I eventually came back into racing in 2017 when I decided to sign up for Single Speed Cyclocross Worlds in Portland, Oregon. It's a weird race to "focus" on but it was the first time I felt excited to race since I'd started in 2008. Expectations were gone and excitement was high. The nerves were still there though, don't worry, pre-race poops will never go away. I participated in our local cross series to prepare and decided to wear some jorts (I know, so unique and groundbreaking) to serve as a reminder that I was choosing to be there, choosing to race, choosing to have fun and enjoy it all. It worked. It was a monumental shift in my mindset and the results followed, not that that was the point. The next year I signed my first pro contract with Specialized + Ten Speed Hero.



I’m going further back in my story because I did the thing where I had to learn the same lesson a few times before I got to move forward. When I got back into cycling I decided to do it my own way, I never did well trying to be the version of an athlete that I thought you should be. I thought you had to do X, Y and Z to be the best athlete/person and then when I did those things and didn’t get the result I wanted it was demoralizing. I felt like I was just always going to be at that level.


Fast forward a decade and I get to re-learn the same lesson of progression.


The Pursuit of Better than Yesterday

I forget that practice is growth. I forget that you can change. I forget that the journey is the focus, not the thing you think you’re focused on. I forget that you’re supposed to try hard things and fail trying. Maybe it's not even failure but coming up short or less than perfect. I forget that it’s better to attempt something challenging and suck versus doing something easy that you know you’ll win. I forget that you grow from the low moments, the good moments are just your reward for trying. I forget that the things we choose to do with the majority of our time takes so much practice just to be a version of that self image you have in your mind.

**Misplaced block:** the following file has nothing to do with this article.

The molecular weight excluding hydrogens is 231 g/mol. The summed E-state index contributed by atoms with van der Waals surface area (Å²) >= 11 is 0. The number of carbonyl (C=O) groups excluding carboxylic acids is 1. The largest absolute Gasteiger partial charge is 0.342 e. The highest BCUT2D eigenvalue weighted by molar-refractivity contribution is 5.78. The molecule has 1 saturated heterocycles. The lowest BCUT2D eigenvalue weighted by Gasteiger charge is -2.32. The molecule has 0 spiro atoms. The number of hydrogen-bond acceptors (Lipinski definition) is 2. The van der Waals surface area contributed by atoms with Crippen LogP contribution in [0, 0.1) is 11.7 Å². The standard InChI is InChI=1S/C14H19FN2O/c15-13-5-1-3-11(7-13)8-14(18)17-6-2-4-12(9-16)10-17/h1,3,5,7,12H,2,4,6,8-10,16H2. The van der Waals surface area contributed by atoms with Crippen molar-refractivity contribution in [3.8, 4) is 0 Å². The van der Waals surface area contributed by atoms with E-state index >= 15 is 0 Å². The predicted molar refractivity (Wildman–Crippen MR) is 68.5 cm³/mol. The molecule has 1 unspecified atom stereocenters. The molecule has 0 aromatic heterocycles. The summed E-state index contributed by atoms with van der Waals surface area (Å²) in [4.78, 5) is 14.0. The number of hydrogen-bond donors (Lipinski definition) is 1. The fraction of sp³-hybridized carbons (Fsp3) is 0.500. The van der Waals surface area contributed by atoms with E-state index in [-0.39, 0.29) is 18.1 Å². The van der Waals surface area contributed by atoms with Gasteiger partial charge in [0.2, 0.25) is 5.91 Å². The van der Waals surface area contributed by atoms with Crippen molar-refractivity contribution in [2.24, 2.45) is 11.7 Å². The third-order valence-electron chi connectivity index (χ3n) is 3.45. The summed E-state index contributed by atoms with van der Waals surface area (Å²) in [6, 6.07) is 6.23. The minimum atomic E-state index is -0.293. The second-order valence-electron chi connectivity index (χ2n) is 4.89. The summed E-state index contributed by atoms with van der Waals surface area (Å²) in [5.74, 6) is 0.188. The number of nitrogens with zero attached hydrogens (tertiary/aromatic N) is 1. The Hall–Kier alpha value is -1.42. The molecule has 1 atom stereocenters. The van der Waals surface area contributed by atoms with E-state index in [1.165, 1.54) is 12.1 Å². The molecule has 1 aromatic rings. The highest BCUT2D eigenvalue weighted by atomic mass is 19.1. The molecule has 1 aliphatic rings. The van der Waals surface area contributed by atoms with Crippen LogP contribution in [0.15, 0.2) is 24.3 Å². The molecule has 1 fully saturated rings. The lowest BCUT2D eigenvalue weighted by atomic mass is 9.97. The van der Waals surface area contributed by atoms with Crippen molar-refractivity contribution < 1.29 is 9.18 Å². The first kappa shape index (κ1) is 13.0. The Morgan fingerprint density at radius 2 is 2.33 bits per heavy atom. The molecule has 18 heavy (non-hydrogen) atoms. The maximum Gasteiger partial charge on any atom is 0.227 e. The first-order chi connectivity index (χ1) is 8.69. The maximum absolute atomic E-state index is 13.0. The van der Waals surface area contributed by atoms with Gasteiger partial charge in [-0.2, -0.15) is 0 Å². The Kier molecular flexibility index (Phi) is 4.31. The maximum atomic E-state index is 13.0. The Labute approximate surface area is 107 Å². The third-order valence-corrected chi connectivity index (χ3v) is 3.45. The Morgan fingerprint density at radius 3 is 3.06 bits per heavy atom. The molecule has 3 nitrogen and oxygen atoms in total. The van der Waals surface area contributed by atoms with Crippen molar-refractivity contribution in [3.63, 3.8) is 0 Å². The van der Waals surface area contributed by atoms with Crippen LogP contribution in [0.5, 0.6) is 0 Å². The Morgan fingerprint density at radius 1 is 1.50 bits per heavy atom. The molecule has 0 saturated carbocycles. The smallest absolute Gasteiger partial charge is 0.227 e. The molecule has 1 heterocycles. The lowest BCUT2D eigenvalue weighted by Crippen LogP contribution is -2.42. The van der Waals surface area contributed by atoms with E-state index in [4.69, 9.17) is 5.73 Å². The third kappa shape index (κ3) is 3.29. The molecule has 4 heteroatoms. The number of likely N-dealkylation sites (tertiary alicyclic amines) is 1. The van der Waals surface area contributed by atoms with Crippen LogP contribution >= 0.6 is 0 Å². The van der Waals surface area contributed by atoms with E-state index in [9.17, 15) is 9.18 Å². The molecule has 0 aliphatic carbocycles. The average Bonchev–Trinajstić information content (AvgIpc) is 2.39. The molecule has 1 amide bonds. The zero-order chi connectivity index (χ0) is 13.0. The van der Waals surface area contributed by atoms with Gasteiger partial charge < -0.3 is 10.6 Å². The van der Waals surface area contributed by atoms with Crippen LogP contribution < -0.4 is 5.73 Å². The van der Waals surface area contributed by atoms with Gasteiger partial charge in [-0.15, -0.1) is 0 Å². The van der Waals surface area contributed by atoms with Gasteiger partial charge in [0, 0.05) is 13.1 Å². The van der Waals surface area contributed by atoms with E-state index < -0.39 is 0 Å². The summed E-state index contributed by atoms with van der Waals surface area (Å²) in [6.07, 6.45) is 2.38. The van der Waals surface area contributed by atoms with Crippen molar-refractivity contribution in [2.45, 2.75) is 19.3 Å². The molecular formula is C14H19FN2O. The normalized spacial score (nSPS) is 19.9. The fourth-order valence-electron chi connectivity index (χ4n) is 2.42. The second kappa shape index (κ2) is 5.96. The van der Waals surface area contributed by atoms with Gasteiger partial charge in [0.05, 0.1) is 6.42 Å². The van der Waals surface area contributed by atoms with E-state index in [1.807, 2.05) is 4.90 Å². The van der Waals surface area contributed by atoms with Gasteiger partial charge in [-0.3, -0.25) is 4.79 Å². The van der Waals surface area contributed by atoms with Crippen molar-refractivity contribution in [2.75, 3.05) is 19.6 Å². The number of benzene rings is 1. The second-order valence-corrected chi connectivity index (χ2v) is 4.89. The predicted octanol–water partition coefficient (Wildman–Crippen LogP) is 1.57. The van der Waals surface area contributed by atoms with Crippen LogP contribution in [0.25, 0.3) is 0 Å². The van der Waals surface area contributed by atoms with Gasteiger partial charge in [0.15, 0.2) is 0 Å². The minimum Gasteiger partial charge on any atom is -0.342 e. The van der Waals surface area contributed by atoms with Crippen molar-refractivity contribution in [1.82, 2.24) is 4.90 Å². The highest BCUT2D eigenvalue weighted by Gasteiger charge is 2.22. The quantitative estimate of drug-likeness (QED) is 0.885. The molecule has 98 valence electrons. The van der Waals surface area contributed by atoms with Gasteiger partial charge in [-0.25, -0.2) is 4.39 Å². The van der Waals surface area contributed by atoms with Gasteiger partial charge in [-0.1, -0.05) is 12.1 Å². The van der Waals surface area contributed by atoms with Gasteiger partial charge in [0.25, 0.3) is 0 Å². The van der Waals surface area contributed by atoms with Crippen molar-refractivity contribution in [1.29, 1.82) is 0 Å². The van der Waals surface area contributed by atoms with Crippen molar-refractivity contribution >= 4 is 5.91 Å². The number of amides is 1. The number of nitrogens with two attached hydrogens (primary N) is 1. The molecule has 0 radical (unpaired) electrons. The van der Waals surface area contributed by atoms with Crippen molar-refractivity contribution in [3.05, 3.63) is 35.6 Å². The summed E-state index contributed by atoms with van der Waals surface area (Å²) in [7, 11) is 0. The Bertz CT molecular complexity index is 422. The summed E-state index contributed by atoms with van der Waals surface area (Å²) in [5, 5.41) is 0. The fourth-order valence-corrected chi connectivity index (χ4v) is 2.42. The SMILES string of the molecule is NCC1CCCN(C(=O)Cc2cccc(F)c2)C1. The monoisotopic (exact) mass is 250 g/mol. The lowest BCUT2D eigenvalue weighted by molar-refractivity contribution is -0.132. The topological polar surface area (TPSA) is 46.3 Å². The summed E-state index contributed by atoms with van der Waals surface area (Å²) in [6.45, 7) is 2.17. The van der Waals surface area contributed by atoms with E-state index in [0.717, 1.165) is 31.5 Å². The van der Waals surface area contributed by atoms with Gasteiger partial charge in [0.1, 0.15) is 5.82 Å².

Going back to the ADDPPP, we feel like anything less than that perfect image is unacceptable. It is a tricky game to play especially when you’re lining up (or whatever your version of a race start is) with some of the best. Now, enter the concept of winning. Something that more than just sport is centered around, and not that I want to dive into yet another thing that our society has profoundly backwards. Winning is set up as the goal, but as James Clear says in his book Atomic Habits,


"If successful and unsuccessful people share the same goals, then the goal cannot be what differentiates the winners from the losers."